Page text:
September 16, 2020
Representation of the LGBTQIA+ youth in YA (young adult) literature is still seeing a rise. However, 2020’s share of YA books tell us that the book industry is finally showing signs of diversity. This year, tales with transgender, intersex, nonbinary youth as protagonists are coming under the spotlight. Also, “queer people with colour as heroes” stories too.
We have shortlisted some of 2020’s best queer YA books that you MUST dive into. Take a look.
Cemetery Boys by Aiden Thomas
In this paranormal YA debut, our protagonist Yadriel wishes to become a brujx. This is to get accepted into his Latinx traditional family for his true gender identity. In his journey, he ends up summoning the ghost of the resident bad boy of his school. Thomas told Teen Vogue, “There’s also a lot of joy we experience because of our identities, and I wanted to show the good along with the bad.”
“Writing Yadriel’s story has given me more courage to embrace my identity, and humor has helped me through some rough times. My hope is my readers will see themselves in his story and feel inspired, too — and if they have a good laugh along the way, all the better!”, they added.
This books is expected to release on September 1st.
Cinderella Is Dead by Kalynn Bayron
It’s been two hundred years since Cinderella met her Prince Charming. The kingdom now needs teenage girls to appear for the Annual Ball, where the men of this kingdom will choose their brides. Enter Sophia – a sixteen year old who likes the idea of tying the knot with her childhood bestie Erin way better – than some random ‘man’. She eventually flees the ball and meets Constance, the last known descendant of Cinderella. Constance is just as interested in breaking the patriarchy as Sophia.
This book is set to release on the 7th of July.
The Grief Keeper by Alexandra Villasante
“This story is charming, fascinating, and terrifying. 17-year-old Marisol and her sister are detained in the US after fleeing El Salvador under the threat of death. But the government gives Marisol a chance at a new life. If she agrees to take the grief of another into her own body through an experimental medical study, she’ll be free and she’ll keep her sister safe”, said Phil Stamper, a queer YA author about this book to Gay Star News.
“She takes this deal, and what transpires is a twisty, bizarrely believable, story about mental illness, grief, and somehow, love”, he adds.
Phil Stamper is the author of the famous novel – The Gravity Of Us.
We Are Totally Normal by Rahul Kanakia
Nandan, a high school junior comes up with a plan to push his friend into the cool gang. However, hooking up with Dave after some party was definitely not part of his master plan. These two teen boys however decide to go for it. But, Nandan finds it extremely hard with understanding his sexuality. He is also completely torn between feeling “normal” and wishing to find the one person who will understand him the most. HarperCollins calls this book a “deeply felt story about rejecting labels, seeking connection, and finding yourself.”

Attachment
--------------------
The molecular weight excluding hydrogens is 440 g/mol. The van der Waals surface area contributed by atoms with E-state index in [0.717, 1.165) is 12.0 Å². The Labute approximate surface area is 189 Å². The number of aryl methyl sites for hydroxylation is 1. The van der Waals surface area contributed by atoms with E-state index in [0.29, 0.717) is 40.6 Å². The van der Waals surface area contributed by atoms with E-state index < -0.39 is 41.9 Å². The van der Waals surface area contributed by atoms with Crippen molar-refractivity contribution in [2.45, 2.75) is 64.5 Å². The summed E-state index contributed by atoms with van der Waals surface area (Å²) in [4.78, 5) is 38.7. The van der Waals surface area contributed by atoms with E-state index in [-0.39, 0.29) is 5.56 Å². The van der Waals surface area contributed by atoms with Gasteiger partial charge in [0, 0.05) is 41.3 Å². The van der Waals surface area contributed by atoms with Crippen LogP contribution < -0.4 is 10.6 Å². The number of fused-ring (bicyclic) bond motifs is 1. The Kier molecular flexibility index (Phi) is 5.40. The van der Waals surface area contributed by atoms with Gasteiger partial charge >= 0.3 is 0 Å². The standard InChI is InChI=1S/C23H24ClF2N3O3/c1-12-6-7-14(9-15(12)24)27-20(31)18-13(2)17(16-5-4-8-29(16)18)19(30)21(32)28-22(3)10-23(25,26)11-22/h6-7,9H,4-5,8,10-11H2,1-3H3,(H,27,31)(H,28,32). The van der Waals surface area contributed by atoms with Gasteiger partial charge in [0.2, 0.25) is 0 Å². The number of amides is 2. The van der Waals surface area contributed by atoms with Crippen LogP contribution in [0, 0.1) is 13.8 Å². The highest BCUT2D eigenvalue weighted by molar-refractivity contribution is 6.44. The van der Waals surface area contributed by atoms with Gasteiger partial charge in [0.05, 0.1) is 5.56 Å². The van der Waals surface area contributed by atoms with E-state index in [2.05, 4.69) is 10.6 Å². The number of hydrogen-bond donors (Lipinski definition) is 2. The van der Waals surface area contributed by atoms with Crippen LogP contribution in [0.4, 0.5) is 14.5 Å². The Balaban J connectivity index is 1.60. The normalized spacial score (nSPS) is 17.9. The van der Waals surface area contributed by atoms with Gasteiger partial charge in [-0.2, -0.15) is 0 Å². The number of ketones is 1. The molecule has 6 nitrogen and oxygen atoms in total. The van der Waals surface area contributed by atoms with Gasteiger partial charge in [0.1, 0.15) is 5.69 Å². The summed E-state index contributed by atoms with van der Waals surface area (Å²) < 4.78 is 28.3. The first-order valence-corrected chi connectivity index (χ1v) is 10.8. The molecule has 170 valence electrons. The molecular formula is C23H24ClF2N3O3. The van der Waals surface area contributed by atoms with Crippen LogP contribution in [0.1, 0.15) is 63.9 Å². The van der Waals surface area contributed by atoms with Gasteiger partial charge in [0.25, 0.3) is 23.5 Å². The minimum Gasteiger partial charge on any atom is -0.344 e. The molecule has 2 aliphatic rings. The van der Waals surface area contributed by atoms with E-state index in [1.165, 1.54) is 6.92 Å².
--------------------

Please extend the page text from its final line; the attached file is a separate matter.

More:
Camp by LC Rosen
“One of my favorite books of the year, Camp really shines”, wrote Phil about this book.
“It’s a rom-com that follows flamboyant and confident teen Randy as he tries to win over the ‘masc for masc’ guy at his camp by reinventing himself as the perfect ‘straight-acting’ guy”, he explained.
He also added that, “it’s such a bad plan, and everyone around him knows it, which is actually what makes this book so compelling. The supporting cast will keep you laughing, and Randy will have you cringing in the most relatable way.”
Where We Go From Here by Lucas Rocha, translated by Larissa Helena
It’s a novel originally written in Brazilian by author Lucas Rocha. This debut talks about the tale of three young boys in Rio de Janeiro. Ian just recently tested as HIV positive. Victor, tested negative. And Henrique, Victor’s partner, just reveals to him that he’s been HIV positive for the past three years. Although Henrique and he are at odds, Victor gets Henrique and Ian in touch with each other for support and unity.
This one is a beautiful tale of self-acceptance and friendship.
Late To The Party by Kelly Quindlen
“High school friendships are not always easy. In Late to the Party, we see this really aspirational friendship between three queer teens start to erode. Because, while Codi loves her friends, they also keep her from becoming the person she wants to be. Even if she isn’t sure who that person is just yet,” explained Phil.
“This book perfectly captures the exciting feeling of falling into a new group of friends, having them see you as a completely different person, and having to reconcile your new self with who your old friends know you as. Codi and Lydia’s love story is SUPER cute, and I wasn’t able to put this down for a minute,” added Phil.
Next Read: Sorry, But Same-Sex Parenting Is Not A Sin